DataCenterKnowledge has another alternative for nuclear power.
Are Nuclear Powered Data Centers Possible?
November 14th, 2008 : Rich Miller
A New Mexico company has announced plans to begin selling compact nuclear power “modules” for commercial use, which are projected to generate about 27 megawatts of energy. The announcement by Hyperion Power Generation of Santa Fe has prompted some tech watchers to wonder whether these mini-nuke installations could be a workable solution for the data center industry.
Hyperion licensed the original reactor design from Los Alamos National Laboratory (LANL). The Hyperion Power Module is a hydride reactor that is approximately the size of a hot tub and can drive a steam turbine for seven to 10 years. The reactor uses a uranium hydride core, surrounded by hydrogen gas, and the fuel is not enriched to weapons-grade, meaning it can’t be used for building a nuclear device.
I blogged about this idea before, and I waiting for when there is a data center that chooses a small nuclear power plant. Right now some companies are evaluating new power plants for remote locations as power generation is limited in many markets. Why not nuclear.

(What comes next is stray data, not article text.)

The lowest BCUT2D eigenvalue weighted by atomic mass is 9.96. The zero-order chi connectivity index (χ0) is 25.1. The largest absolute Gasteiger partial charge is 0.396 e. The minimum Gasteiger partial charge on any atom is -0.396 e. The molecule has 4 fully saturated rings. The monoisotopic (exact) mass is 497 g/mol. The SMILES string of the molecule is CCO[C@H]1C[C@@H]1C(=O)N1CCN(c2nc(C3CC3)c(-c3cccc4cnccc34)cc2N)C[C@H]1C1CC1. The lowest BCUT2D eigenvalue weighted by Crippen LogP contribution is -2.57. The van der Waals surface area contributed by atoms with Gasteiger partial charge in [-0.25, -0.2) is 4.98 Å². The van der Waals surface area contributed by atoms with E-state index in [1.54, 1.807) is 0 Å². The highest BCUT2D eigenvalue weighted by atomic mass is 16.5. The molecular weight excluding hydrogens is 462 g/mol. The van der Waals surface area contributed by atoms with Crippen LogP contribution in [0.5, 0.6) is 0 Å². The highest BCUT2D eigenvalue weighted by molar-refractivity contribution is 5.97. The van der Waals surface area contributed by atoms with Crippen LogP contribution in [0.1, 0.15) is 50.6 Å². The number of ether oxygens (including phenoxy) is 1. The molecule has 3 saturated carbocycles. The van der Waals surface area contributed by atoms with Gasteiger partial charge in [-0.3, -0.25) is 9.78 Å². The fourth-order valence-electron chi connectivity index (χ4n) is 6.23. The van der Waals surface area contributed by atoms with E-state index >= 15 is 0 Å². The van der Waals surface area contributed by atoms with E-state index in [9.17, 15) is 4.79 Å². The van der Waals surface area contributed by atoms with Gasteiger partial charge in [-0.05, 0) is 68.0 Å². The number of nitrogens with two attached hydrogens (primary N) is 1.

One alternative to the not in my backyard problem for nuclear plants is to float the nuclear plant offshore.
Russia is already building floating nuclear power plants for Arctic operations.
Given that we are already supposed to be facing the twin threats of terrorism and environmental meltdown, you might think the last thing the world needs is a fleet of floating nuclear power plants (NPPs). Russia disagrees, and confirmed this week that construction has started on the first of seven ships carrying a 70MW nuclear reactor. The ships will provide power to remote coastal towns, or be sold abroad, with 12 countries, including Algeria and Indonesia, said to have expressed interest.